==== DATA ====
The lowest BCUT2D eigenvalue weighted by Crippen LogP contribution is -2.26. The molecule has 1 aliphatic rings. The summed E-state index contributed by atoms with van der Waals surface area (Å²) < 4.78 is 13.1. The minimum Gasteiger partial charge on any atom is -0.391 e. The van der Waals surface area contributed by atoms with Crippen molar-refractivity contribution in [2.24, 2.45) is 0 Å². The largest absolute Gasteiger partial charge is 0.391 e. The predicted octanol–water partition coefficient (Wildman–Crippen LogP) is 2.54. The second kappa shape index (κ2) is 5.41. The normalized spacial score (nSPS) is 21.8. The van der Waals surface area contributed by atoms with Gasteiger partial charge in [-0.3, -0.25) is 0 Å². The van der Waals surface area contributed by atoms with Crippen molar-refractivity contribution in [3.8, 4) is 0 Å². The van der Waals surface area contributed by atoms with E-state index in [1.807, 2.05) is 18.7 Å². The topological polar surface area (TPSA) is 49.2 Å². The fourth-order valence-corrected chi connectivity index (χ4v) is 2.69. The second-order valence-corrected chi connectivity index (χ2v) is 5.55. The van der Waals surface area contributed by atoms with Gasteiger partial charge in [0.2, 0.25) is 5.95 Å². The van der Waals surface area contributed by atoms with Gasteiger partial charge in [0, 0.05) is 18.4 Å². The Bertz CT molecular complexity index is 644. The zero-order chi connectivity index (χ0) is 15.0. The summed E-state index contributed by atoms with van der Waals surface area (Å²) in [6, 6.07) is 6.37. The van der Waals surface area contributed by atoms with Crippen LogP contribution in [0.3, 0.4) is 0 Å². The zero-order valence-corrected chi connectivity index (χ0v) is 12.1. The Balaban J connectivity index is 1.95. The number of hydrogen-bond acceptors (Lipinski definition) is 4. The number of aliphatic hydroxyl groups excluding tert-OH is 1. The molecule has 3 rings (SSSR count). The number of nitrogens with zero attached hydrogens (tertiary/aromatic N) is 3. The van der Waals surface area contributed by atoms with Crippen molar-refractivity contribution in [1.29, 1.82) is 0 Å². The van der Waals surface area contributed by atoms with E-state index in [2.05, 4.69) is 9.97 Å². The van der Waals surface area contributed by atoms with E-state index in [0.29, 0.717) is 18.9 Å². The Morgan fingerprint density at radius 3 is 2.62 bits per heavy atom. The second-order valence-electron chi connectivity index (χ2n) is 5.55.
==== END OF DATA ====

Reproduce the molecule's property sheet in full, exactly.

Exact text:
The lowest BCUT2D eigenvalue weighted by Crippen LogP contribution is -2.26. The molecule has 1 aliphatic rings. The summed E-state index contributed by atoms with van der Waals surface area (Å²) < 4.78 is 13.1. The minimum Gasteiger partial charge on any atom is -0.391 e. The van der Waals surface area contributed by atoms with Crippen molar-refractivity contribution in [2.24, 2.45) is 0 Å². The largest absolute Gasteiger partial charge is 0.391 e. The predicted octanol–water partition coefficient (Wildman–Crippen LogP) is 2.54. The second kappa shape index (κ2) is 5.41. The normalized spacial score (nSPS) is 21.8. The van der Waals surface area contributed by atoms with Gasteiger partial charge in [-0.3, -0.25) is 0 Å². The van der Waals surface area contributed by atoms with Crippen molar-refractivity contribution in [3.8, 4) is 0 Å². The van der Waals surface area contributed by atoms with E-state index in [1.807, 2.05) is 18.7 Å². The topological polar surface area (TPSA) is 49.2 Å². The fourth-order valence-corrected chi connectivity index (χ4v) is 2.69. The second-order valence-corrected chi connectivity index (χ2v) is 5.55. The van der Waals surface area contributed by atoms with Gasteiger partial charge in [0.2, 0.25) is 5.95 Å². The van der Waals surface area contributed by atoms with Gasteiger partial charge in [0, 0.05) is 18.4 Å². The Bertz CT molecular complexity index is 644. The zero-order chi connectivity index (χ0) is 15.0. The summed E-state index contributed by atoms with van der Waals surface area (Å²) in [6, 6.07) is 6.37. The van der Waals surface area contributed by atoms with Crippen LogP contribution in [0.3, 0.4) is 0 Å². The zero-order valence-corrected chi connectivity index (χ0v) is 12.1. The Balaban J connectivity index is 1.95. The number of hydrogen-bond acceptors (Lipinski definition) is 4. The number of aliphatic hydroxyl groups excluding tert-OH is 1. The molecule has 3 rings (SSSR count). The number of nitrogens with zero attached hydrogens (tertiary/aromatic N) is 3. The van der Waals surface area contributed by atoms with Crippen molar-refractivity contribution in [1.29, 1.82) is 0 Å². The van der Waals surface area contributed by atoms with E-state index in [2.05, 4.69) is 9.97 Å². The van der Waals surface area contributed by atoms with E-state index in [0.29, 0.717) is 18.9 Å². The Morgan fingerprint density at radius 3 is 2.62 bits per heavy atom. The second-order valence-electron chi connectivity index (χ2n) is 5.55.